Why do American mussels make me barf?
March 26, 2010 9:36 PM   Subscribe

I enjoyed mussels in Europe, why are they making me vomit in America?

I know mussels are a higher-risk food (well, at least from Bourdain's Kitchen Confidential), but in Europe I enjoyed mussels regularly. Unfortunately, every time I've had mussels in America the night has ended in barf. I've eaten then in several restaurants that are fancy in several states. I eat oysters and shrimp without a problem. Is it an issue of improper handling or am I just sensitive to American mussels?
posted by melissam to Food & Drink (14 answers total)
Have you been eating them at the same place on the same day of the week?
posted by griphus at 9:43 PM on March 26, 2010

Nope, different restaurants different days. First time was in Seattle on a Friday. Last time was today in Brooklyn.
posted by melissam at 9:46 PM on March 26, 2010

If you're willing to risk the barf factor again, I suggest obtaining mussels that you know to be fresh and preparing them yourself (cheap and easy!) If you have a bad reaction.... then there's your answer. If not, then maybe your tastes just run a bit more European. Another factor to consider is what went along with those mussels.
posted by blaneyphoto at 9:56 PM on March 26, 2010 [2 favorites]

Could you be eating a different species of mussel here in the US than in Europe?
posted by strixus at 9:57 PM on March 26, 2010

According to this, there are 17 species of edible mussels, so you're probably getting different ones in the U.S.
posted by amyms at 10:41 PM on March 26, 2010

Probably just the species and/or preparations. (I recommend the green New Zealand ones, incidentally.)

HOWEVER, maybe it's not the mussels themselves. Anything else different? Sauces? Side dishes? Drinks? Rotating restaurant? A bit of the flu?
posted by Sys Rq at 11:21 PM on March 26, 2010

"Europe" is a very large place. Where exactly did you eat them?
posted by halogen at 11:49 PM on March 26, 2010

I ate them mostly in Sweden and Norway. I don't remember too much about them except the ones in Norway were fairly bright orange. Guess I could try a cook off once I recover with different species to see if my homecooking avoids this problem or if not, which species are barf-free.
posted by melissam at 12:03 AM on March 27, 2010

Hello, euro mussels fan speaking here. The species most used in restaurants here is Mytilus Edulis. The quality of the mussels can vary widely. Since a couple of years, here in Holland they are seeded and harvested in so called rope farms. If you wonder how they do it, watch these videos).They are sold in supermarkets in pressurized packaging, in which they added extra oxygen to the gas mix. This will keep them alive for days. Since they introduced this system, the quality of the mussels increased substantially. I haven't had a bad one in years. The prices also have gone up (expect to pay $10 a kilo), but damn, they are delicious.

Oh, and Sys Rq, thanks for the rotating restaurant excuse, sounds like a great reason to call in sick one day.
posted by ouke at 1:43 AM on March 27, 2010 [1 favorite]

Another possibility, if it's been a while since Europe:

I used to love mussels, but I developed an allergy to them after many years of eating them happily, and they now make me vomit. Could it just be that you can't eat ANY mussels anymore, but the ones you happen to be trying are American?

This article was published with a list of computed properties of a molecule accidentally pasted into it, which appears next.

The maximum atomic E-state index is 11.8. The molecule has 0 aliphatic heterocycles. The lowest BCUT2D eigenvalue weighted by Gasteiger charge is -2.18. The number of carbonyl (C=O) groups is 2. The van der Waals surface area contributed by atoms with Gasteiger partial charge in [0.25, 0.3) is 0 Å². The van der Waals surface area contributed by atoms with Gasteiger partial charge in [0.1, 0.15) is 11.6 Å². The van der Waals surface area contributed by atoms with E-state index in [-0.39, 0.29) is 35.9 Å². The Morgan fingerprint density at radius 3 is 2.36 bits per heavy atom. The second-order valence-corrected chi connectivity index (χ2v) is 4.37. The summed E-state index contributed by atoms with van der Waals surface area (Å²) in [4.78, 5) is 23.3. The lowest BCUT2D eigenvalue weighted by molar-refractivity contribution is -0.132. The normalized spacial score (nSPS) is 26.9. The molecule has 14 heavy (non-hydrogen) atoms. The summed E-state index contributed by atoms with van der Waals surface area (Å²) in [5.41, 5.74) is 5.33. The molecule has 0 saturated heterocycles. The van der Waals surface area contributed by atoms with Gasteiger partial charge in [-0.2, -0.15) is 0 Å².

posted by cider at 4:24 AM on March 27, 2010 [2 favorites]

FYI, most mussels sold in "Europe" (unless you buy the very expensive ones explicitly labelled as local) are flown in from New Zealand.
posted by randomstriker at 7:28 PM on March 27, 2010

I have only ever eaten mussels in Europe.

I used to love them and ate them relatively regularly, then one day I was violently ill after a very enjoyable mussel eating session.

After getting over the psychological barrier to eating them, I ordered some in a restaurant that I knew would have fresh and safe mussels - they came from the bay across the road from the restaurant and were 'harvested' that day.

I enjoyed them, but unfortunately got sick that night. I seem to have developed an intolerance for some reason.

And as for the mussels sold in Europe being from New Zealand, I've never heard that before and am not convinced it is true.
posted by knapah at 7:48 AM on March 28, 2010

FYI, most mussels sold in "Europe" (unless you buy the very expensive ones explicitly labelled as local) are flown in from New Zealand.
Although you can certainly find New Zealand mussels in Europe, they are certainly not "most" of the market. They are quite distinctive with greenish shells usually called "green lip" or "green shell." Imports from Chile into Europe dwarf New Zealand and domestic production is healthy. (source)

I mention this primarily because I came in the thread to suggest that my wife reacts poorly to the New Zealand green lip mussels (although less dramatically than melissam) and we often find them on offer in the states, whereas we never have been served them in Europe. You might experiment with avoiding the New Zealand variety. In addition to the greenish tint, they are often astonishingly large, which I have come to associate with the New Zealand type.
posted by Lame_username at 11:13 AM on March 29, 2010

I had some cultivated Maine mussels at the Grand Central Oyster Bar. No barfing! Guess I was just unlucky the other times and Grand Central Oyster Bar keeps their seafood fresh and clean.
posted by melissam at 1:14 PM on April 22, 2010

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